This past May, I was one of three panelists on the “10 Things You Need to Know about Data & Data Infrastructure” panel at the Interop ITX conference in Las Vegas.
This past May, I was one of three panelists on the “10 Things You Need to Know about Data & Data Infrastructure” panel at the Interop ITX conference in Las Vegas, which offered a full IT stack of tracks covering infrastructure, cloud, security, data & analytics, DevOps, and leadership development.
I thought I’d share a sampling of the discussion and some of the more interesting points that came up:
The first question from the moderator was about Big Data – Is it hype or is it real? I really liked a co-panelist’s response as it highlighted an assumption I think many people make (well, me anyway). His response was along the lines of “it’s hype – the data does not matter – what matters is the insights you get from it.” In other words, data is not information – there’s an important difference. I appreciated the call out because it’s worth making that distinction – don’t assume everyone does.
The audience had a number of different perspectives here based on their real-world situations. The consensus that emerged which I found interesting related to how ineffective various regulatory practices are around data and data security. The reality, for example, that particular data must be physically contained within a particular country’s borders. The idea that data is “more secure” by virtue of its physical location (in a data center in the EU vs. in the cloud, for example) doesn’t make practical sense. A lot of complexity is generated by this type of thinking, for very little gain in terms of actual security.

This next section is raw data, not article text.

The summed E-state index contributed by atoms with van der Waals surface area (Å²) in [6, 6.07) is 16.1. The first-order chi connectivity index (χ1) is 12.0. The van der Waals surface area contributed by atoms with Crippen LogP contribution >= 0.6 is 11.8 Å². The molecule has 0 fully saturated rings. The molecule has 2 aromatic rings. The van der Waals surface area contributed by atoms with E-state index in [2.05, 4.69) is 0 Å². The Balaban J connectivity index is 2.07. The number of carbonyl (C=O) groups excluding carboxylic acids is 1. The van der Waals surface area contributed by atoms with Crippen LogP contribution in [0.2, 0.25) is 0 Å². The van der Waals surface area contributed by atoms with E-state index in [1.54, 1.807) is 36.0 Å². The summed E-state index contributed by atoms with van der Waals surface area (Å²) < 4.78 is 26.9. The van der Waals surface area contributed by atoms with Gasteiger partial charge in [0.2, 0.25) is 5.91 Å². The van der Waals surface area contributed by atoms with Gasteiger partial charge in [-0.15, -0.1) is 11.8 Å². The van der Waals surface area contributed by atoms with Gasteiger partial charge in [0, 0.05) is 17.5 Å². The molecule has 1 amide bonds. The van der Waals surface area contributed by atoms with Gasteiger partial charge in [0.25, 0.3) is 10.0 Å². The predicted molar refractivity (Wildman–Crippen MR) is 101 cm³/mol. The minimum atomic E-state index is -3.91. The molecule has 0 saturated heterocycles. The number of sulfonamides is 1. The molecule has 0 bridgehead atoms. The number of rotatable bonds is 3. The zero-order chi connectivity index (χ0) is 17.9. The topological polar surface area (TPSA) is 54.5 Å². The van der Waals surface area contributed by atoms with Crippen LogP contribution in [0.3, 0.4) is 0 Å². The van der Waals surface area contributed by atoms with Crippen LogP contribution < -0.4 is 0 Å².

Democratization of Data
Great conversation on this topic. I really appreciated an anecdote shared by a co-panelist. His story illustrated that sometimes, the more an IT organization attempts to restrict access to data, the more unintended consequences they can generate. The example involved an IT organization that put tight controls on access to data that the IT organization felt was sensitive, but that business users felt was critical for them to do their jobs. The business users circumvented the access restrictions by cultivating as mole inside the IT organization and getting the data fed to them via a flash drive that they all then passed around. In an effort to enforce tight governance, the IT organization had inadvertently created a situation where governance pretty much went out the window – they would have been better off providing well curated access vs. tight restrictions.
All around it was a lively and interesting discussion with a great moderator and an engaged and interesting audience. Looks like they’re already set for next year – check it out here: http://www.interop.com/